Discovered the first polio vaccine.


Ray Kroc

This man created McDonald's in 1955 and then built it into the most successful and important restaurant chain in history.



Walt Disney oversaw construction of this 1955 Anaheim theme park.


Hurricane Diane

This 1955 hurricane caused billions in damage in the Northeast.


Emmett Till

In 1955, this 14 year old black boy was murdered for allegedly flirting with a white woman. The world was horrified by the brutality of the killing and it was a pivotal event in the Civil Rights Movement.


James Dean

This 50's actor was symbolic of teenage disillusionment.



A televised Western drama which premiered in 1955.


Elvis Presley

A 20th century cultural icon, he starred in numerous films and had many hit songs.


United Airlines Flight 629

A plane which was blown up in 1955 by a man who wished to collect a life insurance policy on his mother.


Bo Diddley

An African-American R&B artist who played a key role in the transition from the blues to rock.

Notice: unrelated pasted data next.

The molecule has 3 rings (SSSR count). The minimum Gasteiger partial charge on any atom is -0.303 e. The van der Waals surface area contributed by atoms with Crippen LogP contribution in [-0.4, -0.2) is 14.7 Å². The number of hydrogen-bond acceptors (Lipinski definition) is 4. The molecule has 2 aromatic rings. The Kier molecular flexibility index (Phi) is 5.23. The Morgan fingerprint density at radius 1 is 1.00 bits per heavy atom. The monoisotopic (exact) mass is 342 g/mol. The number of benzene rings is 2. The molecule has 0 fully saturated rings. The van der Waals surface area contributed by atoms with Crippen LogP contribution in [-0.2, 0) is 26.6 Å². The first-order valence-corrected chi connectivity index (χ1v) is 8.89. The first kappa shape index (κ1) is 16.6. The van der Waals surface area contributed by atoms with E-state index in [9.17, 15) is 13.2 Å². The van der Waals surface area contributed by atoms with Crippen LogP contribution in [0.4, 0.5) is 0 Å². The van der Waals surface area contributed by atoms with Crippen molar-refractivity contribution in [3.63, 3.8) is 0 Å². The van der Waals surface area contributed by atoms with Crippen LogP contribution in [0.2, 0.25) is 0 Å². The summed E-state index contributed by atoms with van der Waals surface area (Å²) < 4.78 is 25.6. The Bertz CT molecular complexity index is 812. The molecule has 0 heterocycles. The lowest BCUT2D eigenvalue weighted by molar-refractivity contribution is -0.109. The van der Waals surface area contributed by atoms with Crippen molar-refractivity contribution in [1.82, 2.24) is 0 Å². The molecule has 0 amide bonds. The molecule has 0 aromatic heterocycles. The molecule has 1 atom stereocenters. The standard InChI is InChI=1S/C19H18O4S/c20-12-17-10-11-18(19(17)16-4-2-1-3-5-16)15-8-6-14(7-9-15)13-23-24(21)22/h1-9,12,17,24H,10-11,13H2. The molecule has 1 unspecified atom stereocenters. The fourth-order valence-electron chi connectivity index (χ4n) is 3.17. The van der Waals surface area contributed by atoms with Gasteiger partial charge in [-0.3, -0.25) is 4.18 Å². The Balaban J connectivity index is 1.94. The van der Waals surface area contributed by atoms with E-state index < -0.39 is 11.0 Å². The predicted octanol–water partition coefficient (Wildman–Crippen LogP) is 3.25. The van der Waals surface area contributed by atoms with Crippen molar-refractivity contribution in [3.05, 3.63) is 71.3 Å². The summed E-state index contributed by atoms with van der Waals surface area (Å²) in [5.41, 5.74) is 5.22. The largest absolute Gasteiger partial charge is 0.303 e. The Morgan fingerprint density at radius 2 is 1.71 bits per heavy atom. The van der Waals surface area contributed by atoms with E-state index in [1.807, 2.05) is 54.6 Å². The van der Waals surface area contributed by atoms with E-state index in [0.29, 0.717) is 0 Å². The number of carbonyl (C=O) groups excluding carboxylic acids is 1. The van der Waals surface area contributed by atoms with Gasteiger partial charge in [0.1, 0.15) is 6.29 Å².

Fred Phelps

Founded the Westboro Baptist Church in 1955. The Supreme Court upheld his church's right to picket funerals.


Rosa Parks

A black woman who refused to give up her seat on the bus in 1955 sparking the Montgomery Bus Boycotts and the Civil Rights Movement.


Martin Luther King, Jr.

This Civil Rights Leader got his start leading the Montgomery Bus Boycotts. He was also unfairly persecuted by J. Edgar Hoover.


Joe Hin Tjio

A cytogeneticist, the first to discover the correct number of chromosomes in 1955.


Operation Auca

Five Christian missionaries in 1955 attempted to bring Jesus to a violent, isolated tribe in Ecuador. They were obviously killed, but it lead to an outpouring of support for evangelical efforts.


Heartbreak Hotel

Elvis Presley's chart topping, rock & roll shaping single.


Southern Manifesto

An article signed by a bunch of Southern congressman in protest of Brown v. The Board of Education and desegregation in general.


My Fair Lady

This Broadway musical about a Cockney flower girl who is trained by a speaking expert became the most successful Broadway Play ever at the time.


Quadruplex videotape

The first practical videotape ever invented, came about in 1956.


Federal Aid Highway Act

AKA the National Interstate and Defense Highways Act, signed by Eisenhower, it authorized an interstate highway system.


1956 Grand Canyon mid-air collision

Two planes collided, killing all passengers, lead to sweeping regulations of cross-country flying and air traffic control.


In God We Trust

Phrasing about God in the anthem and in the state motto became very popular during Eisenhower's presidency as the nation was eager to distance itself from the atheistic Soviet Union.